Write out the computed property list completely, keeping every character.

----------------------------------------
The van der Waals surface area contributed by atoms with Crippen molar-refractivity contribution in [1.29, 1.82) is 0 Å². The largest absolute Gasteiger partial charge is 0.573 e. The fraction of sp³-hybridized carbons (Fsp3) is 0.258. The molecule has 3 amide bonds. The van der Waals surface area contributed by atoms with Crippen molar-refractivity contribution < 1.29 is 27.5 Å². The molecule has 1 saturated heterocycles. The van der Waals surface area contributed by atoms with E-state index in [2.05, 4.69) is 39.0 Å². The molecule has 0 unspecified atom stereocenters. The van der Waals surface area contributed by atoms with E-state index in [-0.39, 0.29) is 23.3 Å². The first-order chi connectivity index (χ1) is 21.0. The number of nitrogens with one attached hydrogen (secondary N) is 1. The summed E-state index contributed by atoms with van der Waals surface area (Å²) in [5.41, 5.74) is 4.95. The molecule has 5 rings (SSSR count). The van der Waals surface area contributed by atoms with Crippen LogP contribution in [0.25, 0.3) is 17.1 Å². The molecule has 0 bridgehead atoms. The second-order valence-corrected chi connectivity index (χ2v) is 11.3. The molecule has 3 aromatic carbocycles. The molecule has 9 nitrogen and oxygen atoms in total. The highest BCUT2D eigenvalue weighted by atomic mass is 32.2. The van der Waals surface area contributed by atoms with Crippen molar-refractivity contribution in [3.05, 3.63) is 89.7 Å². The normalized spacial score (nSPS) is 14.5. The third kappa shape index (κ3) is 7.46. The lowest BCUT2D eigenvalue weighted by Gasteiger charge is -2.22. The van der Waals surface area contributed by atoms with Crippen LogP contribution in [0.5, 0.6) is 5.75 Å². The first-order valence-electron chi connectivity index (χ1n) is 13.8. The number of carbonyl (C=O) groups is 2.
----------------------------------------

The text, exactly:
The van der Waals surface area contributed by atoms with Crippen molar-refractivity contribution in [1.29, 1.82) is 0 Å². The largest absolute Gasteiger partial charge is 0.573 e. The fraction of sp³-hybridized carbons (Fsp3) is 0.258. The molecule has 3 amide bonds. The van der Waals surface area contributed by atoms with Crippen molar-refractivity contribution < 1.29 is 27.5 Å². The molecule has 1 saturated heterocycles. The van der Waals surface area contributed by atoms with E-state index in [2.05, 4.69) is 39.0 Å². The molecule has 0 unspecified atom stereocenters. The van der Waals surface area contributed by atoms with E-state index in [-0.39, 0.29) is 23.3 Å². The first-order chi connectivity index (χ1) is 21.0. The number of nitrogens with one attached hydrogen (secondary N) is 1. The summed E-state index contributed by atoms with van der Waals surface area (Å²) in [5.41, 5.74) is 4.95. The molecule has 5 rings (SSSR count). The van der Waals surface area contributed by atoms with Crippen LogP contribution in [0.25, 0.3) is 17.1 Å². The molecule has 0 bridgehead atoms. The second-order valence-corrected chi connectivity index (χ2v) is 11.3. The molecule has 3 aromatic carbocycles. The molecule has 9 nitrogen and oxygen atoms in total. The highest BCUT2D eigenvalue weighted by atomic mass is 32.2. The van der Waals surface area contributed by atoms with Crippen molar-refractivity contribution in [3.05, 3.63) is 89.7 Å². The normalized spacial score (nSPS) is 14.5. The third kappa shape index (κ3) is 7.46. The lowest BCUT2D eigenvalue weighted by Gasteiger charge is -2.22. The van der Waals surface area contributed by atoms with Crippen LogP contribution in [0.5, 0.6) is 5.75 Å². The first-order valence-electron chi connectivity index (χ1n) is 13.8. The number of carbonyl (C=O) groups is 2.